I am not sure how I stumbled upon this book. No one on the blog has pasted about it. Perhaps it was from a Goodreads recommendation? Or maybe I saw it on the NY Times bestseller list? No matter where I learned of it, this book was perfect for me though. Despite the fact that I have been quite absent from our food blog of late, it isn't for lack of cooking. At least 5 nights a week I am slaving* (*side note: slaving carries such a negative connotation for me, just with the obvious reference to the history of slaves and all; it seems like you are doing something you are forced to do. I am not forced to cook each night, I LOVE it, and thankfully looking up the word "slaving" just shows it to mean "work very hard. Phew)" - back to where I was, yes slaving over the hot stove and/or oven most nights a week. I just enjoy cooking so much. Most stuff turns out great (admittedly, this past week I cooked something that I did not like. It was a first time recipe, and a last. I apologized to the family for the meal. They were nice and ate it anyways, I'm sure suffering all the while.) It is something I enjoy doing for myself, and something I love sharing with others.
Another thing I love? When things just work out. Haven't you just been have a bad day? Or a bad week? Maybe even a bad year? Or just a bad afternoon? And without giving any details to the company you are with - after an activity, an event, a discussion, a few minutes with a good book, a few hours with a touching film - things are just better. You didn't solve your problem, no one is any bit the wiser of what you are going through, but things are just better. There are a few things that can do that for me. Reading, cleaning, running, hanging out with my godson, and the list can go on, but most certainly, cooking is on that list.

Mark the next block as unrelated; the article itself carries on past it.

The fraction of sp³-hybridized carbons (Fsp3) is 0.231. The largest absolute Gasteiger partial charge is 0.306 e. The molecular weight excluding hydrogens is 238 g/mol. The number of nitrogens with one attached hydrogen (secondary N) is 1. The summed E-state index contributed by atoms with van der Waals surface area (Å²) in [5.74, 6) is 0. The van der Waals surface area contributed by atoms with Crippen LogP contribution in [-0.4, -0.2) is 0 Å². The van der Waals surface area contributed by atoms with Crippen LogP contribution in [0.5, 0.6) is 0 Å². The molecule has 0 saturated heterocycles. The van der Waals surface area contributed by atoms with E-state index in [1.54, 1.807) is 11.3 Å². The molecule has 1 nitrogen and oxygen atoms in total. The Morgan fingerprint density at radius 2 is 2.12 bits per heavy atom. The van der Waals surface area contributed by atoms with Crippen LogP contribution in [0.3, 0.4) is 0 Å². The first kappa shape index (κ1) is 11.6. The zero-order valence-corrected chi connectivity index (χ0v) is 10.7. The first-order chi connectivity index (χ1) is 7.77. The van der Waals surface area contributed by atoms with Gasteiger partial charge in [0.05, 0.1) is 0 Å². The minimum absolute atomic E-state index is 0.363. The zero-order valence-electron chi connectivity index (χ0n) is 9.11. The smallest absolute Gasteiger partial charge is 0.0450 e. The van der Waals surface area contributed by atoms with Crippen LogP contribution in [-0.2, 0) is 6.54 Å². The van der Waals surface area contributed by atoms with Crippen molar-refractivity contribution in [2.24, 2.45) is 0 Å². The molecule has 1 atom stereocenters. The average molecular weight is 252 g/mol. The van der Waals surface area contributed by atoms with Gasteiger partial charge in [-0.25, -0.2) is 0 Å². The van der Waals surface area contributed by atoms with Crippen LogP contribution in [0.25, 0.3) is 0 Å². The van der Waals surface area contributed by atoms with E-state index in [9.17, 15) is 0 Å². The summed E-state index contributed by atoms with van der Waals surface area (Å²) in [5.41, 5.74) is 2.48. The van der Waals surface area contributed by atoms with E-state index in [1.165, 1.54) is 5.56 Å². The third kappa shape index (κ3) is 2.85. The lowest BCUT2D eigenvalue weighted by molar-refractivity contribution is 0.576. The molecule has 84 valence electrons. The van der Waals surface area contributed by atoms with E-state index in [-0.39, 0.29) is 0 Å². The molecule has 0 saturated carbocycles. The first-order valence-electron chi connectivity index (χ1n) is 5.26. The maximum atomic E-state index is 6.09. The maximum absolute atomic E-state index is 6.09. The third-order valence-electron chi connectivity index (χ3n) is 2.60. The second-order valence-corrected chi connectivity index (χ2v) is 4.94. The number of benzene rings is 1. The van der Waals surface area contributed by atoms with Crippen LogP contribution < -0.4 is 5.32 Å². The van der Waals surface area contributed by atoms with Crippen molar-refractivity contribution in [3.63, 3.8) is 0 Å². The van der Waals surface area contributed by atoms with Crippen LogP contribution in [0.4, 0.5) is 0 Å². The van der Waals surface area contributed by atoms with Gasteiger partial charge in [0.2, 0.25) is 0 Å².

This is a quick read. It would probably make a great vacation book. I also think it would be a great book club book (I am recommending it this month for mine.) Of sorts, a collection of short stories, and how the stories are weaved together.
Many times I tell friends, hey, just visit the Northwest, specifically the Portland area, and you will understand me better. I now have a book that I can share with them, also a way to get to know their quite closed off, quite quiet friend, better.